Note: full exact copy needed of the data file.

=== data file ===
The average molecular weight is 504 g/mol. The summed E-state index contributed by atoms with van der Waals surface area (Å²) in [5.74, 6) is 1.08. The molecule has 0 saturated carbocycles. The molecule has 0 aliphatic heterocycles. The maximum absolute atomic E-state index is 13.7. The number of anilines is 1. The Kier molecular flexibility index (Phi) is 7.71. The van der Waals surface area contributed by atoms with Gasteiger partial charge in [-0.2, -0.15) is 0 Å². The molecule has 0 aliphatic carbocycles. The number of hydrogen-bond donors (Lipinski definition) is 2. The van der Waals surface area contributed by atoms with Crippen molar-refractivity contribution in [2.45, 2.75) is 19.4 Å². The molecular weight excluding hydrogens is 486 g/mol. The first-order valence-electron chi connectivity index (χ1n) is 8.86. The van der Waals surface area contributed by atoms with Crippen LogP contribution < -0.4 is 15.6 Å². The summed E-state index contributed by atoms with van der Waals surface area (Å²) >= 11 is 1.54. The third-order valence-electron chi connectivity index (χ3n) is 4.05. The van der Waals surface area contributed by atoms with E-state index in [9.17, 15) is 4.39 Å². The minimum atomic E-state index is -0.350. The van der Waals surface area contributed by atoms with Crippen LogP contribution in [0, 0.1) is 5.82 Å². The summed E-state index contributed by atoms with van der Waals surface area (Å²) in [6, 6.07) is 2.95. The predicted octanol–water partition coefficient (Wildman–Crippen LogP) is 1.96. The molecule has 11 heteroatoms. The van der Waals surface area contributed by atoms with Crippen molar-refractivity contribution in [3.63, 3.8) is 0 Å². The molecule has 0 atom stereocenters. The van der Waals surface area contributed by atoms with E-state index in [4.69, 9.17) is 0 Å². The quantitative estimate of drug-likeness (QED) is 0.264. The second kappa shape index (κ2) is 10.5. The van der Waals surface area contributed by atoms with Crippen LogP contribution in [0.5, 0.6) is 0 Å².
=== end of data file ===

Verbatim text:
The average molecular weight is 504 g/mol. The summed E-state index contributed by atoms with van der Waals surface area (Å²) in [5.74, 6) is 1.08. The molecule has 0 saturated carbocycles. The molecule has 0 aliphatic heterocycles. The maximum absolute atomic E-state index is 13.7. The number of anilines is 1. The Kier molecular flexibility index (Phi) is 7.71. The van der Waals surface area contributed by atoms with Gasteiger partial charge in [-0.2, -0.15) is 0 Å². The molecule has 0 aliphatic carbocycles. The number of hydrogen-bond donors (Lipinski definition) is 2. The van der Waals surface area contributed by atoms with Crippen molar-refractivity contribution in [2.45, 2.75) is 19.4 Å². The molecular weight excluding hydrogens is 486 g/mol. The first-order valence-electron chi connectivity index (χ1n) is 8.86. The van der Waals surface area contributed by atoms with Crippen LogP contribution < -0.4 is 15.6 Å². The summed E-state index contributed by atoms with van der Waals surface area (Å²) >= 11 is 1.54. The third-order valence-electron chi connectivity index (χ3n) is 4.05. The van der Waals surface area contributed by atoms with E-state index in [9.17, 15) is 4.39 Å². The minimum atomic E-state index is -0.350. The van der Waals surface area contributed by atoms with Crippen LogP contribution in [0, 0.1) is 5.82 Å². The summed E-state index contributed by atoms with van der Waals surface area (Å²) in [6, 6.07) is 2.95. The predicted octanol–water partition coefficient (Wildman–Crippen LogP) is 1.96. The molecule has 11 heteroatoms. The van der Waals surface area contributed by atoms with Crippen molar-refractivity contribution in [3.63, 3.8) is 0 Å². The molecule has 0 atom stereocenters. The van der Waals surface area contributed by atoms with E-state index in [4.69, 9.17) is 0 Å². The quantitative estimate of drug-likeness (QED) is 0.264. The second kappa shape index (κ2) is 10.5. The van der Waals surface area contributed by atoms with Crippen LogP contribution in [0.5, 0.6) is 0 Å².